Posted by Robert Half on 15 November 2016
The premise of the annual performance review can be traced back to the 1930's when Elton May, a Harvard Business School professor, found that happiness and productivity were directly related to the social structure of the workplace. To this day, organisations across the world still use the annual performance review process to appraise employees for a job well done.
However, perhaps it's time to revitalise the performance review process in order to stay ahead in the ever-changing employment landscape. With millennials and Gen Y entering the workforce requiring more regular or consistent feedback and praise, the traditional performance process may not always be as effective in today’s world.
The yearly performance appraisal, when done right, can be a valuable tool to reward and boost employee performance. Flaws in the process however may cause employees to be discouraged, but ultimately, most employees will want to know how they’re doing.
We’ve looked at ways how you as a manager can alter your methods of appraisal that will benefit your company and employees. Here are a few tips:
Make it an ongoing process
The process of reviewing and improving employee performance should be a constant, ongoing process and not a once-a-year compulsory examination. It can be challenging to give an employee an appraisal based on a whole year. Increasing the frequency of performance reviews can help fill in the gaps and make for a more consistent review system.
Managers should especially be discussing their team members’ development as and when issues arise. Keeping the lines of communication open will allow employees to talk about any difficulties they are facing. In turn, managers are able to offer thorough and continuous guidance which should improve work productivity and results.
Stay focused on the big picture
Not all employee performances can be rated on a scale of 1 to 10. While reviewing a particular employee’s work may be as simple as tracking his/her sales records, the performance of other positions with less measurable goals or a wider scope of responsibilities can be more difficult to quantify. Tailoring your questions and review methods to the role at hand will make the performance review process more efficient.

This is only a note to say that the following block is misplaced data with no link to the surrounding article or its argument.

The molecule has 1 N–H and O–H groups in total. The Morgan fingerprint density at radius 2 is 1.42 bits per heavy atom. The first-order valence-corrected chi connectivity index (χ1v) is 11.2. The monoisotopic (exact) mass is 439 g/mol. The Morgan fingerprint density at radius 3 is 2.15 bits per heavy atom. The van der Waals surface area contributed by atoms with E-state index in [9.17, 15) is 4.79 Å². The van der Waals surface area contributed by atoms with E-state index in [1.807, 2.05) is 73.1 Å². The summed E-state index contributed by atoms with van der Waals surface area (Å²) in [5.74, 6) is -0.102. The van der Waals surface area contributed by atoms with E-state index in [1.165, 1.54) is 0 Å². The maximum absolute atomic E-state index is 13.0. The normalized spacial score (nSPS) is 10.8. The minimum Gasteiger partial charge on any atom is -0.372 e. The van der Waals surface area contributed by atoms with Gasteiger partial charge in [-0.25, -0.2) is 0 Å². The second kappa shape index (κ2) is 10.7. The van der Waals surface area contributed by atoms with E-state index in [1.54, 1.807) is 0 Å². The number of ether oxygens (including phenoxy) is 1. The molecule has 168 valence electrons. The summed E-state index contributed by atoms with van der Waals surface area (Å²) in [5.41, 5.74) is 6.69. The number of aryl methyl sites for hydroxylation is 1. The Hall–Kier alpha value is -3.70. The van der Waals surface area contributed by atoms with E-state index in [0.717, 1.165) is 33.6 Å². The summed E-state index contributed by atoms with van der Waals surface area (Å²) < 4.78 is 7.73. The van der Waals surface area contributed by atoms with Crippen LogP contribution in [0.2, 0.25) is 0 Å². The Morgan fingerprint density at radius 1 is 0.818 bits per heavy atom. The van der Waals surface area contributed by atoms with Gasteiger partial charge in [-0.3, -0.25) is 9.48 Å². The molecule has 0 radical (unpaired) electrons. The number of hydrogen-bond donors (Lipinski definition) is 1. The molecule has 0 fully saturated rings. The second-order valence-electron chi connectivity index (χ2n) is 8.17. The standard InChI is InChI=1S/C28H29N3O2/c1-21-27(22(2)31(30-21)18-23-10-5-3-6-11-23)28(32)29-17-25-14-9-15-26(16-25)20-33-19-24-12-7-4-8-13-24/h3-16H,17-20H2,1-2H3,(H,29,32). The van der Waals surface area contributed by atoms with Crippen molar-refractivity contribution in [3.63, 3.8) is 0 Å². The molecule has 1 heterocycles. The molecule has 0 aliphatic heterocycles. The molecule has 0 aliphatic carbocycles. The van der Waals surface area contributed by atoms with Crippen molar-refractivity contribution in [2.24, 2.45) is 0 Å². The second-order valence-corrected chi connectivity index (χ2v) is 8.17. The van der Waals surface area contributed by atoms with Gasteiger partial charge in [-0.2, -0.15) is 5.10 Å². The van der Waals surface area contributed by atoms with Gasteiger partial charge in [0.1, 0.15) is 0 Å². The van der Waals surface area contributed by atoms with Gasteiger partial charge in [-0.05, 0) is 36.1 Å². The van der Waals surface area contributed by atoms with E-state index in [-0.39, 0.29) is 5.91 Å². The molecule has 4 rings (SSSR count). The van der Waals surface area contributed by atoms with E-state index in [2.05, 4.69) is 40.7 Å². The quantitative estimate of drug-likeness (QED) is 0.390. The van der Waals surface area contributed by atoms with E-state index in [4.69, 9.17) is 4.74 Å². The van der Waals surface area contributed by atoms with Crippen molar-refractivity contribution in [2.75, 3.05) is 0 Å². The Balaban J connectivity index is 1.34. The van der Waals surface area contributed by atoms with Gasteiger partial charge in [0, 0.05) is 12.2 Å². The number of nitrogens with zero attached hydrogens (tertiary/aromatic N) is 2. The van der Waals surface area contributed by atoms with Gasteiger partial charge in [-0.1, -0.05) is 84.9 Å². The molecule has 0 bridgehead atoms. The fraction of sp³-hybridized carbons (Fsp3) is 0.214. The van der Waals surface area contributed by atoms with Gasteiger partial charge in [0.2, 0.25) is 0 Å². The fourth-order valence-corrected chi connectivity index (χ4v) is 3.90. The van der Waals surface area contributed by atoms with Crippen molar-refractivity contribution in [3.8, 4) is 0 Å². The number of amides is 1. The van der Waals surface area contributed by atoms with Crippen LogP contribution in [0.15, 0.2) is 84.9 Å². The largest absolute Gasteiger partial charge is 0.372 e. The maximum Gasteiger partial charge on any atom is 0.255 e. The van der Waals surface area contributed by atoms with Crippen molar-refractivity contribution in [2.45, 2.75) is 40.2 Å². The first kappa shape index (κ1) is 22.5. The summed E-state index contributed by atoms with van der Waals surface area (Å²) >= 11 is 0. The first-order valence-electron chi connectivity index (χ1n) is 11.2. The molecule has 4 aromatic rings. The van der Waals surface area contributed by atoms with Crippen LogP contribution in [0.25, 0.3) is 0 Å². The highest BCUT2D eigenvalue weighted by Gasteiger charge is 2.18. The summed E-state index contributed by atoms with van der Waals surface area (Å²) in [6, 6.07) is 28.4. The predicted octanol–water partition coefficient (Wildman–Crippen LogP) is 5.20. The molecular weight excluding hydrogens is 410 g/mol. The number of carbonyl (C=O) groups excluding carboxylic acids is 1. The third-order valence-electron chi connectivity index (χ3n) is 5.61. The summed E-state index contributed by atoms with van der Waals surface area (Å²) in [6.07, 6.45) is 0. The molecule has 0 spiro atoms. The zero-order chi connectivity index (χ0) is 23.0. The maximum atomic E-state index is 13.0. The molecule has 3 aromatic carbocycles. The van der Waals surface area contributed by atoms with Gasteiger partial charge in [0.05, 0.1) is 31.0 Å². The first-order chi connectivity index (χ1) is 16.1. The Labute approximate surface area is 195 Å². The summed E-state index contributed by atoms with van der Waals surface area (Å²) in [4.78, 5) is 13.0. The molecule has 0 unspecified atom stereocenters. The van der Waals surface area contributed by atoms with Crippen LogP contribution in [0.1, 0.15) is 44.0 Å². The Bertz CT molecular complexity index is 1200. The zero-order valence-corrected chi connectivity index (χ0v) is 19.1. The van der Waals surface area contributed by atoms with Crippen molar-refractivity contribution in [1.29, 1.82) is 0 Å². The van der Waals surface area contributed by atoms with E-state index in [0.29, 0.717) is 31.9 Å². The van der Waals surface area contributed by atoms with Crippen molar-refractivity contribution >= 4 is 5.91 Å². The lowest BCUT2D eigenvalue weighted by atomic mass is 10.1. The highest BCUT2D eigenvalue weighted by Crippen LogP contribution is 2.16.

Whether you’re praising a report the employee wrote or critiquing the way she handled an interaction with a client, be sure to explain the effect her performance had on the company as a whole. When employees understand that the quality of their work will affect the company’s mission, they’re more likely to feel valued, and as a result, motivated to improve.
Make it collaborative
In today’s workplace, many employees collaborate with several departments and report to several managers and in those cases there’s no reason why the performance review can’t be a collaborative project. Team members and other managers who have worked with the individual can and should play a role in the performance review process. The 360-degree feedback approach - a process by which an employee is rated on their performance by bosses, co-workers, subordinates and other stakeholders who regularly interact with them - has become quite common in many companies.
Strike a balance between positive and critical
Although it’s best to avoid negativity, it’s important not to sugarcoat issues. Instead of just telling employees that their performance is not meeting expectations, areas for growth should be highlighted, and training, guidance and mentorship should be offered. Employees can then look forward to a chance to develop their career, while feeling supported by the company.
Some of the top-rated methods to improving productivity are employee motivation, staff training and development, and performance evaluation. One way to incorporate these ideas is by reframing the performance appraisal exercise as a career opportunity for employees.
Change the scene
Small gestures can go a long way in making the performance review process less intimidating, especially for (introvert) employees who aren’t comfortable with giving feedback to their superior. One way to lighten the mood would be to do the appraisal out of the office and in a more casual setting – for example, a restaurant or a café. This can help alleviate the stress of the evaluation, and facilitates having a more open conversation with the team member.
Employees can find performance reviews intimidating. After all, their work is under scrutiny. That’s why these meetings should be a conversation, not a monologue. If you establish a collaborative environment, you show your staff that you’re invested in them, and they’ll feel more appreciated and more motivated to perform even better in the coming year.
How do you make performance reviews more effective? Share your tips in the comments below.